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Working Paper

Date of this Version



If you know when someone was born, and you know what time it is, you know how old they are. If you know how old someone is and when they were born, you know the date on which they are being observed. If you know someone’s age as of a given time, you know when they were born. These are ineluctable features of algebra (age ≡ period – cohort) and geometry, as reflected in the Lexis diagram (Chauvel 2014, 384-389). There are many ways that one can turn the problem (e.g., cohort ≡ period – age) and thus many alternative forms of observation, classification, and depiction. However, there is a strong statistical sense in which there are only two pieces of information, not three.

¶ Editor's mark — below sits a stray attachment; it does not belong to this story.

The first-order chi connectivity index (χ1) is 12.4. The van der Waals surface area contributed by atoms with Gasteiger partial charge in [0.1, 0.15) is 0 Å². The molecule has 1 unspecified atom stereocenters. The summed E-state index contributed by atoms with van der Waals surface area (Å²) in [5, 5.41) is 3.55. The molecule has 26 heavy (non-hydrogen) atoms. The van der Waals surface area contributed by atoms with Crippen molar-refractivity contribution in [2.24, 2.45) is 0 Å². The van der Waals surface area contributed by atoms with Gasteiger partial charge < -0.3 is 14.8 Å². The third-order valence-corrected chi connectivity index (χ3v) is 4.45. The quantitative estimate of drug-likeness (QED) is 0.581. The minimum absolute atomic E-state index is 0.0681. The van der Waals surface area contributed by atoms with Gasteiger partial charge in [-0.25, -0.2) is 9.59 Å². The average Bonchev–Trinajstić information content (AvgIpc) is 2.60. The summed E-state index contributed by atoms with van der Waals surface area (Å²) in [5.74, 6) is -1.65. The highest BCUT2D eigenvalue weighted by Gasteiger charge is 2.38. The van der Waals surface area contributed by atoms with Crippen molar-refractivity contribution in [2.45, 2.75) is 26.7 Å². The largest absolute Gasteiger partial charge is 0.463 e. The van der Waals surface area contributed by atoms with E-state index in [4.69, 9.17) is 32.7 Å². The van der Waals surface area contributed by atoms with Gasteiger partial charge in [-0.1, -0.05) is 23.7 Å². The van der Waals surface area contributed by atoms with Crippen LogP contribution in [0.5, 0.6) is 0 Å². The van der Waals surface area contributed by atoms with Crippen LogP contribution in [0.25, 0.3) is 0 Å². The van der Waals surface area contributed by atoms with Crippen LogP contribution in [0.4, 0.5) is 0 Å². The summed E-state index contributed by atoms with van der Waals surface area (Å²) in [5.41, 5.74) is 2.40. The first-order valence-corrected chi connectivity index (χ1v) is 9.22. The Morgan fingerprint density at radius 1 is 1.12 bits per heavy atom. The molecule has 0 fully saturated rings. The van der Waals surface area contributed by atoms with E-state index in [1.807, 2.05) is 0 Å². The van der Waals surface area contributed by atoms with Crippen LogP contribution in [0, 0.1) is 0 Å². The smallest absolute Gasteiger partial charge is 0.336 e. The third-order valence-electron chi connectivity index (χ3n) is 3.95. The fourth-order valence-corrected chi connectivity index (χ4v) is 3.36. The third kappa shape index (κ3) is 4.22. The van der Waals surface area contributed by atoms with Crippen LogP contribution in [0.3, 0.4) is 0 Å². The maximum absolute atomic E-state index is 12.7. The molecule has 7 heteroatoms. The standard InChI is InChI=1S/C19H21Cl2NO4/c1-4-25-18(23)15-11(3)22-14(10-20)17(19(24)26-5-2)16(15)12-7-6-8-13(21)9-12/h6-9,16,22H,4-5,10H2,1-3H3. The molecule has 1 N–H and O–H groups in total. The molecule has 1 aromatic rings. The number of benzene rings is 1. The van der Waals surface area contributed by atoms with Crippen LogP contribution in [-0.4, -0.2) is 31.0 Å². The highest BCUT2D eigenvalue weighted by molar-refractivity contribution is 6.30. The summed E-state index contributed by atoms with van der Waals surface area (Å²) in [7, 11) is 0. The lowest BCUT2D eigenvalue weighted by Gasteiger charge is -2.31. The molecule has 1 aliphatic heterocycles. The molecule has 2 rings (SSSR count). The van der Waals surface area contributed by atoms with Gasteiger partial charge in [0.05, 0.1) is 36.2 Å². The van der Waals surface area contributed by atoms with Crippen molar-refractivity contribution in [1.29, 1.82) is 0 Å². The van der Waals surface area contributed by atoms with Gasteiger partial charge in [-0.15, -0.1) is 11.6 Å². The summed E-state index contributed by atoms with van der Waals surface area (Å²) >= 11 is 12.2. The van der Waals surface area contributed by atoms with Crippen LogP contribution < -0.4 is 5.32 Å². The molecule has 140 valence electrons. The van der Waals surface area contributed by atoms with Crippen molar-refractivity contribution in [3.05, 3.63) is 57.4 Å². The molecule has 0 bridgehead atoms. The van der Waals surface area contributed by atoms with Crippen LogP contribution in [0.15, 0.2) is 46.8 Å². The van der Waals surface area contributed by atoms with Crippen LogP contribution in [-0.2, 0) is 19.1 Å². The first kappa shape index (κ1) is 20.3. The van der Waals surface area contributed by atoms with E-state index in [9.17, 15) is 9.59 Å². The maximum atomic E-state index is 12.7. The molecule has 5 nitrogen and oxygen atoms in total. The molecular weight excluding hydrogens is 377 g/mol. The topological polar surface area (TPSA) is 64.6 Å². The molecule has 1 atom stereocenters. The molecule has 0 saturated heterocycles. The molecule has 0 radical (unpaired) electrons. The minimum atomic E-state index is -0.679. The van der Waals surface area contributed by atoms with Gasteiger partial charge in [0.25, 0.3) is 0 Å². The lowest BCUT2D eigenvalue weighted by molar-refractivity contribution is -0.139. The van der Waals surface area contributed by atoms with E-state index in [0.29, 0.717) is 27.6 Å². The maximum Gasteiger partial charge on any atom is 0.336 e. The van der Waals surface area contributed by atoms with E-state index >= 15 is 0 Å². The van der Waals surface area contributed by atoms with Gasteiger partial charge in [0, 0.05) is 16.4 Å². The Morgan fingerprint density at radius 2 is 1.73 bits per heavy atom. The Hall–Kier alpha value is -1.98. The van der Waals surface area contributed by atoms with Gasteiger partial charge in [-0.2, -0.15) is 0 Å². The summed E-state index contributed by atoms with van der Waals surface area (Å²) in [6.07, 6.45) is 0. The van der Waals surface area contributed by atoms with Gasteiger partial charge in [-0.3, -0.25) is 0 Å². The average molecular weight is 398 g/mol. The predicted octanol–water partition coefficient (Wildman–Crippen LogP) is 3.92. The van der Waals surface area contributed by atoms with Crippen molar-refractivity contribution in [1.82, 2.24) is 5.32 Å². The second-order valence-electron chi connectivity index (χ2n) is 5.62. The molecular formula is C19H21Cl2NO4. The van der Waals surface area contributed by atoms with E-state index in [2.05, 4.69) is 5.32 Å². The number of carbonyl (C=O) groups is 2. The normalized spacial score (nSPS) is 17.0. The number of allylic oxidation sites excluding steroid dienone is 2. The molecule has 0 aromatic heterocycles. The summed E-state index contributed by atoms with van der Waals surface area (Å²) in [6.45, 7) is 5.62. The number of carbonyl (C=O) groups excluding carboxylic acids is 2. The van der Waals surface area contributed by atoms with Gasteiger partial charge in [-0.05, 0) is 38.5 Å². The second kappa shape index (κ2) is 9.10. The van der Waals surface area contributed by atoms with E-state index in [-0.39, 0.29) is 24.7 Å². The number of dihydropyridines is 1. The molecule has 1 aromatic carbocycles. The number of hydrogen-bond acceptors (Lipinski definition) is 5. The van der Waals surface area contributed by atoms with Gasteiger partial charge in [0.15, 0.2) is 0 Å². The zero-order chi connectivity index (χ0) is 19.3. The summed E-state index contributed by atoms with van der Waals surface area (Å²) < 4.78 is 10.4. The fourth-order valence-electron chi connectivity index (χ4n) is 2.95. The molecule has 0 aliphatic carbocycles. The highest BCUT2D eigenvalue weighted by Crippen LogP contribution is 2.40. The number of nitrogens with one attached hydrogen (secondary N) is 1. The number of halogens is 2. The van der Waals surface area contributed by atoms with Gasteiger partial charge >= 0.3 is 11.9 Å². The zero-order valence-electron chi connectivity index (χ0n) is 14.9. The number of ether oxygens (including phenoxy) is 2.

Paper prepared for the volume Age, Period and Cohort Effects: The Identification Problem, and What to Do about It, edited by Andrew Bell. Routledge. Version of 30 May 2020. Thanks to Theodore Holford for a helpful reading, and to Tomáš Sobotka for his generosity in providing the data and graphics that appear here as Figures 4 and 5.


age, cohort analysis, age-period-cohort model



Date Posted: 01 June 2020